“It is very easy to govern Pakistan,” Prime Minister Imran Khan told a reporter in response to a question that he was asked following a session of the PTI’s Parliamentary Party in Islamabad in which the current political and financial situation in the country was brought under discussion. This implies that the premier was not unaware of the challenges faced by Pakistan and was confident as of how to deal with them. Only then can such a delirious statement be given by a captain who has taken the responsibility of mending from scratch. On the face of it, the task is proving to be quite unchallenging and easy for the captain and his team. But fact-based evaluation of the current scenario reveals the opposite and much more.
There is no doubt about the fact that Imran Khan has taught all political parties through his words and actions the value of opposition benches. He has shown his political rivals the ‘right’ path that must be taken by the opposition in order to be called effective and functional. Thus all the parties that were once burdened with such tags as “friendly opposition” and “lenient rivals” are now walking in his footsteps and giving him a tough time. Indeed, setting a trend in this regard was a tough job. But was it actually tougher than ruling a state to which all the problems that he used to give speeches about in dharnas and jalsas actually belong? Is it as easy for him to revolutionise governance as was opposition?
The current economic crisis appears to be uncontrollable. What seemed a carefully formulated plan awaiting implementation right away turned out to be a mere experiment. The build-up of expectations from Asad Umar to deliver had led to absolute reliance on his acuity and wisdom. The voters, the supporters, and the whole nation, in fact, was looking forward to witnessing the success of his magic spells. But it took him less than a year to take over the domain of samosa and pakora prices in lieu of national economic issues. Indeed, governing Pakistan becomes easy when mismanagement is concealed with shift of focus.
As per the latest plan that has been revealed by the government, Pakistan has negotiated with the IMF for a package that would cost the denizens of this country perhaps even their basic necessities. With soaring dollar and hiking prices, the cost of living of an average man has become beyond one’s means of earning. Yet, the bracket of disposable income is being further reduced through increased direct and indirect taxes. Another scheme that would potentially handle the bracket of non-tax filers is the Assets Declaration Ordinance of 2019. It is certainly very easy to govern Pakistan when much of the revenue is aimed to be generated from the pockets of those already crushed under the burden of inflation and those with majority of the wealth are being lured into mouse-traps. With the latest amnesty scheme’s effectiveness in question given all the formers’ net result generating only 1.4 million tax filers out of a population of about 225 million, governance is undoubtedly easy.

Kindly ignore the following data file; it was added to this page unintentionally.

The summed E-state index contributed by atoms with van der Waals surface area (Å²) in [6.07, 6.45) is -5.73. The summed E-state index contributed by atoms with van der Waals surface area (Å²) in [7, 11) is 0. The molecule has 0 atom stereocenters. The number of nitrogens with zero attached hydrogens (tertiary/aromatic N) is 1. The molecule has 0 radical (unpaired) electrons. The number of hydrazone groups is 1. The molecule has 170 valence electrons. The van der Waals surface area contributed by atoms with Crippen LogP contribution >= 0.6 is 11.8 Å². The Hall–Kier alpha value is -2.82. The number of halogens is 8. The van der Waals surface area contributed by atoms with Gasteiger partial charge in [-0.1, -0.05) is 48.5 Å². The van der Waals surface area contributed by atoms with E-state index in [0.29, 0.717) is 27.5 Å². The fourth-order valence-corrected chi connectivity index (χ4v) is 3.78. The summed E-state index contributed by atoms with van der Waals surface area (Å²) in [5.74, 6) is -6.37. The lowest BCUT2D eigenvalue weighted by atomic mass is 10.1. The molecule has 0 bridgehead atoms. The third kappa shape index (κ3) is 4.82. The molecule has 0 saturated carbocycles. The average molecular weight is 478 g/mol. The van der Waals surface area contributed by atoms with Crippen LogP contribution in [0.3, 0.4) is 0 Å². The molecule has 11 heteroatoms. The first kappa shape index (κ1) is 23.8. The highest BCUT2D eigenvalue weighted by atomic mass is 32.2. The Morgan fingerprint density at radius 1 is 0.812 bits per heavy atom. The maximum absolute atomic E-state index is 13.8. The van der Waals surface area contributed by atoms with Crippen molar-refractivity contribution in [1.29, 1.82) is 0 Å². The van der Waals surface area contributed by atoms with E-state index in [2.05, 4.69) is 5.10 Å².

Other problems that Pakistan is facing even today after more than seven decades of independence and sovereignty include terrorism, overpopulation and energy crisis along with poverty, illiteracy, unemployment and many more that are directly or indirectly linked with the vicious circle of economic crisis. Yet, Mr Khan is quite confident, maybe because of his team’s imprudent belief that public will be willing to pay Rs200 per litre of petrol. No, the public is not ready.
And your words are not soothing because they demand unconditional sacrifice with no promising future. Till previous elections, the entire blame of bringing corrupt and incompetent people to power was put on the shoulders of the illiterate and poor. But this time, it is the educated lot that you have involved, and if this fraction gets betrayed then your trial would be far worse than that of your adversaries.
Published in The Express Tribune, May 23rd, 2019.
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